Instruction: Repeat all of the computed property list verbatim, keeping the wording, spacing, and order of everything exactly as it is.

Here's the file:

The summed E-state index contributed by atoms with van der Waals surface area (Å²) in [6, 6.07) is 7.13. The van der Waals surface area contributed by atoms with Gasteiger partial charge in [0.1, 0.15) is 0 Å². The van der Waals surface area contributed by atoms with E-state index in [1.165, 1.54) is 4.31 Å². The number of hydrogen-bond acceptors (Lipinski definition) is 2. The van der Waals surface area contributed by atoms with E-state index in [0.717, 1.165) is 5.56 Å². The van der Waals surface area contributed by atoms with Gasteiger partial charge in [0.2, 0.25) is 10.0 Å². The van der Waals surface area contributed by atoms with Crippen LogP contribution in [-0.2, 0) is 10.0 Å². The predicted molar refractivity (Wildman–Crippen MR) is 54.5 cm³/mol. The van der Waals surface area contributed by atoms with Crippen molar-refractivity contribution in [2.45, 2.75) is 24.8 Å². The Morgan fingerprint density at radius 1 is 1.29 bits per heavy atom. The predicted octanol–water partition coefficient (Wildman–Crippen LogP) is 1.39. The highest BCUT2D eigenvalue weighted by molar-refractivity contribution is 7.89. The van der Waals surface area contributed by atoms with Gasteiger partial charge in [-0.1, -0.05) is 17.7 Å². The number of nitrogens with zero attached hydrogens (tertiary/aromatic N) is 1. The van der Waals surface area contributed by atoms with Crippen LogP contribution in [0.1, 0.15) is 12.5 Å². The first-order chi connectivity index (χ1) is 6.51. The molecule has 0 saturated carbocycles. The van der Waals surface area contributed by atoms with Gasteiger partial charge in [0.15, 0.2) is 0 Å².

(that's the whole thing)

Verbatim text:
The summed E-state index contributed by atoms with van der Waals surface area (Å²) in [6, 6.07) is 7.13. The van der Waals surface area contributed by atoms with Gasteiger partial charge in [0.1, 0.15) is 0 Å². The van der Waals surface area contributed by atoms with E-state index in [1.165, 1.54) is 4.31 Å². The number of hydrogen-bond acceptors (Lipinski definition) is 2. The van der Waals surface area contributed by atoms with E-state index in [0.717, 1.165) is 5.56 Å². The van der Waals surface area contributed by atoms with Gasteiger partial charge in [0.2, 0.25) is 10.0 Å². The van der Waals surface area contributed by atoms with Crippen LogP contribution in [-0.2, 0) is 10.0 Å². The predicted molar refractivity (Wildman–Crippen MR) is 54.5 cm³/mol. The van der Waals surface area contributed by atoms with Crippen molar-refractivity contribution in [2.45, 2.75) is 24.8 Å². The Morgan fingerprint density at radius 1 is 1.29 bits per heavy atom. The predicted octanol–water partition coefficient (Wildman–Crippen LogP) is 1.39. The highest BCUT2D eigenvalue weighted by molar-refractivity contribution is 7.89. The van der Waals surface area contributed by atoms with Gasteiger partial charge in [-0.1, -0.05) is 17.7 Å². The number of nitrogens with zero attached hydrogens (tertiary/aromatic N) is 1. The van der Waals surface area contributed by atoms with Crippen LogP contribution in [0.1, 0.15) is 12.5 Å². The first-order chi connectivity index (χ1) is 6.51. The molecule has 0 saturated carbocycles. The van der Waals surface area contributed by atoms with Gasteiger partial charge in [0.15, 0.2) is 0 Å².